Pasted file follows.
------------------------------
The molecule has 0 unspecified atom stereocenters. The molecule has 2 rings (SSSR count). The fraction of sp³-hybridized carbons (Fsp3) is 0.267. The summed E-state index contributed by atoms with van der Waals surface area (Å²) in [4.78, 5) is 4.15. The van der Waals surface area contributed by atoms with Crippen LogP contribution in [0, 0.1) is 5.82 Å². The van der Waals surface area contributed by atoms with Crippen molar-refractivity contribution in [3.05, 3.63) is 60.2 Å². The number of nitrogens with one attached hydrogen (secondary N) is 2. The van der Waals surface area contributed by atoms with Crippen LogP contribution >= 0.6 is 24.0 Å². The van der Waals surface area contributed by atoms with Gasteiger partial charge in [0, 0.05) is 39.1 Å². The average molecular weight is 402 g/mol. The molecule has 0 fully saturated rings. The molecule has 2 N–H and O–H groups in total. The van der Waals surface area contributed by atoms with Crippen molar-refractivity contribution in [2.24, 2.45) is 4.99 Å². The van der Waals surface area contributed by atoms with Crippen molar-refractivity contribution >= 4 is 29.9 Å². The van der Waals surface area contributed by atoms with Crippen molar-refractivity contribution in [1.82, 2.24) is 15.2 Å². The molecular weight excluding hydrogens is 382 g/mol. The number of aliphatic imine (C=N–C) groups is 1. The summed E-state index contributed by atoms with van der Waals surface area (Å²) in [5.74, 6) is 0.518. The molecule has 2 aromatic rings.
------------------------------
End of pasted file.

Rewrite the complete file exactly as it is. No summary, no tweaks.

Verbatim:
The molecule has 0 unspecified atom stereocenters. The molecule has 2 rings (SSSR count). The fraction of sp³-hybridized carbons (Fsp3) is 0.267. The summed E-state index contributed by atoms with van der Waals surface area (Å²) in [4.78, 5) is 4.15. The van der Waals surface area contributed by atoms with Crippen LogP contribution in [0, 0.1) is 5.82 Å². The van der Waals surface area contributed by atoms with Crippen molar-refractivity contribution in [3.05, 3.63) is 60.2 Å². The number of nitrogens with one attached hydrogen (secondary N) is 2. The van der Waals surface area contributed by atoms with Crippen LogP contribution >= 0.6 is 24.0 Å². The van der Waals surface area contributed by atoms with Gasteiger partial charge in [0, 0.05) is 39.1 Å². The average molecular weight is 402 g/mol. The molecule has 0 fully saturated rings. The molecule has 2 N–H and O–H groups in total. The van der Waals surface area contributed by atoms with Crippen molar-refractivity contribution in [2.24, 2.45) is 4.99 Å². The van der Waals surface area contributed by atoms with Crippen molar-refractivity contribution >= 4 is 29.9 Å². The van der Waals surface area contributed by atoms with Crippen molar-refractivity contribution in [1.82, 2.24) is 15.2 Å². The molecular weight excluding hydrogens is 382 g/mol. The number of aliphatic imine (C=N–C) groups is 1. The summed E-state index contributed by atoms with van der Waals surface area (Å²) in [5.74, 6) is 0.518. The molecule has 2 aromatic rings.